Getting Started – an overview

You have the hardware you've got the software – you're thinking about installing it. If you haven't installed a distribution before – it basically goes like this: ensure that your CD-ROM/DVD is before your hard disk in the boot sequence (check your BIOS) – stick the first CD or the DVD into the drive, answer the first few questions, language, time zone etc, get a cup of tea and a book and sit around for an hour or so while about 4000 free software packages are installed. At the end of the installation, Linux will try to automatically detect all your hardware, (including externally connected devices such as scanners, etc.), you will be asked a few questions about what you want to do with the hardware found.

When it's all finished, for the most part you won't “see” Linux, because you will end up running your computer through a graphical interface (GUI) – superficially similar to Microsoft Windows. There are loads of GUIs for Linux. They all have their virtues, but with the distributions listed above you will be presented with either Gnome or KDE – some distributions, e.g., SUSE, supplies both and you can decide which one you prefer (an early example of the “choice” that Linux advocates talking about).

If you are in lucky your distribution will have detected your internal modem and installed the right drivers.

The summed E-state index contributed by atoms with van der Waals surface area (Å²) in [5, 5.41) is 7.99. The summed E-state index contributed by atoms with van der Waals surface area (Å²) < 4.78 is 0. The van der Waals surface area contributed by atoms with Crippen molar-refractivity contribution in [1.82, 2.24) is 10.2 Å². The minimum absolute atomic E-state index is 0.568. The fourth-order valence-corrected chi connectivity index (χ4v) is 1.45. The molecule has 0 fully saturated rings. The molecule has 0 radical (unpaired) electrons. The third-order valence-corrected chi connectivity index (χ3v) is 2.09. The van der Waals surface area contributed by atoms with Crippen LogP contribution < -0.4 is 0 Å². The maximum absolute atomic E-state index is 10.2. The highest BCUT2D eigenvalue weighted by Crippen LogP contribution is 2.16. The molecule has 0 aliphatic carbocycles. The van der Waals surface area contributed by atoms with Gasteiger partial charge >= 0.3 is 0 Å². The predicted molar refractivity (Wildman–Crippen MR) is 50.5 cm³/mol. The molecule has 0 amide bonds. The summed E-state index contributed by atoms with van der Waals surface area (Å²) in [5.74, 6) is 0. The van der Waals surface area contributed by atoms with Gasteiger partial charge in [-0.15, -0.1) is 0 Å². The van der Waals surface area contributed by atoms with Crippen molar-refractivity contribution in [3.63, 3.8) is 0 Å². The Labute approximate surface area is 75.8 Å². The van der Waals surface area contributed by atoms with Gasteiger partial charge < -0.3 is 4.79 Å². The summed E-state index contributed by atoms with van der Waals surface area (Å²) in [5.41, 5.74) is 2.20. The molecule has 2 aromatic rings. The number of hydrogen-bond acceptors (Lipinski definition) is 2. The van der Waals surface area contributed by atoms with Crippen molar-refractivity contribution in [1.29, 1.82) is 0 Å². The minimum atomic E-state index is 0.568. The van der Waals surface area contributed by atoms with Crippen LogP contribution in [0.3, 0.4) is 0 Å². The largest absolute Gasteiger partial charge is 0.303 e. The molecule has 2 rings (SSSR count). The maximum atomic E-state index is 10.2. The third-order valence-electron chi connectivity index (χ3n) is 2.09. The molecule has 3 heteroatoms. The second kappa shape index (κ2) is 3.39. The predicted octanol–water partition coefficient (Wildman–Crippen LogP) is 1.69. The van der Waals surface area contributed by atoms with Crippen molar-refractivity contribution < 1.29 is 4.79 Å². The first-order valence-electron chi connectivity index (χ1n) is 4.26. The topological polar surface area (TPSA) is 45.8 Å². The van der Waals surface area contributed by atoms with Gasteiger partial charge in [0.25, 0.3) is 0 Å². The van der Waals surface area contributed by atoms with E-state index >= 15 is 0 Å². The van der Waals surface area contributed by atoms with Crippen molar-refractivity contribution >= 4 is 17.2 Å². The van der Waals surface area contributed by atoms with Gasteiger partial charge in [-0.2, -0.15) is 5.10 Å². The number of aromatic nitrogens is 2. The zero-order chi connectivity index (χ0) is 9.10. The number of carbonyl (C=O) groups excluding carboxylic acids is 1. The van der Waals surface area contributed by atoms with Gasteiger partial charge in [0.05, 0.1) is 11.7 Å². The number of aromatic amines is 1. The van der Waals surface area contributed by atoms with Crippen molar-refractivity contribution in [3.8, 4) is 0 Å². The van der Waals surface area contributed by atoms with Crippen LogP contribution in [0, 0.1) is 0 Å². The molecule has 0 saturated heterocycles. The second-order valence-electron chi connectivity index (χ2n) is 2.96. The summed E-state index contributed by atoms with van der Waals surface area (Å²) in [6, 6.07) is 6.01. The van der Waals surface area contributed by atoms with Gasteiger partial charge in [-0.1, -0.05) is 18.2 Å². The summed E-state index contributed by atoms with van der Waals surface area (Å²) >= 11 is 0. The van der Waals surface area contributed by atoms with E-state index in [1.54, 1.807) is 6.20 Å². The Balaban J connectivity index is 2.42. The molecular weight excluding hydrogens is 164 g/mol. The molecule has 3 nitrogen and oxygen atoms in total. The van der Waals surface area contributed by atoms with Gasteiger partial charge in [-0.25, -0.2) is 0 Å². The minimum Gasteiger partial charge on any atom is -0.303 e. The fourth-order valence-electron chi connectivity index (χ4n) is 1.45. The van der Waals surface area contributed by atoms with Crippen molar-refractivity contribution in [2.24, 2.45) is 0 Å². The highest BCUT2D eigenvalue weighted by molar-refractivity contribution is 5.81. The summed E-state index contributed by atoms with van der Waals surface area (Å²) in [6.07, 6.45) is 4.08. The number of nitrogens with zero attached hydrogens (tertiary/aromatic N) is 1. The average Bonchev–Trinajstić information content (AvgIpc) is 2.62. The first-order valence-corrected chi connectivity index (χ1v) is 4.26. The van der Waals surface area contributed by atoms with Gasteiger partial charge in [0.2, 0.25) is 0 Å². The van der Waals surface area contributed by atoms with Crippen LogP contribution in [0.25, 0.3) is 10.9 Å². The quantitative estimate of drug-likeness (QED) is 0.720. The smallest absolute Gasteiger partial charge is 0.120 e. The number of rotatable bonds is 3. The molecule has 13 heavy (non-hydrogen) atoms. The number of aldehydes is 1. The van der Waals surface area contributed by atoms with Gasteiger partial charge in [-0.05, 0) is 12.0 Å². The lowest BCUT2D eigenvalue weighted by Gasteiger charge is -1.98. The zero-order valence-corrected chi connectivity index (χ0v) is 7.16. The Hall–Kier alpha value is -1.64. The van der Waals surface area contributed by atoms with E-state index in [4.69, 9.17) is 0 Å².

You will then need to:

  • set-up your connection to PlusNet

  • configure your email program (if you want to send and receive emails though your desktop software rather than relying only on webmail

Your browser will just work, if you have set-up your connection to PlusNet correctly. And that's all there is to it.

More about that later, first let's assume the worst.

How will I know if my modem is working?

For a modern distribution, if your installation sequence finds a modem it can set-up, it will run a sequence to do basic configuration. If that doesn't happen, then you can be almost absolutely certain that you have either no modem at all or a winmodem that isn't supported.

The set-up sequence you would expect to see if your modem is installed and working for SUSE follows, (other distributions will have a similar process). YaST, will ask you for some basic information to set it up correctly

  • a dial up prefix (“9 for an outside line”, irrelevant for home use)

  • tone or pulse dialing (never “pulse” in the UK)

(The other options should be left alone. When using dial-up there is a few 10s of seconds of “nothing”, and hearing the modem burble away can be a comforting confirmation that it is trying to connect).

This indicates a working modem does work – the only thing left to configure for PlusNet.

My modem isn't working – what next?

If something like that didn't occur then it is unlikely that your modem hardware is supported by Linux. At this point you do have several options. Depending on your financial circumstances, it will be easiest to just buy an external serial modem. However, you can instead:

  • try to “manually detect” your modem”

  • try to identify the winmodem fitted and find (or write...) and install a suitable driver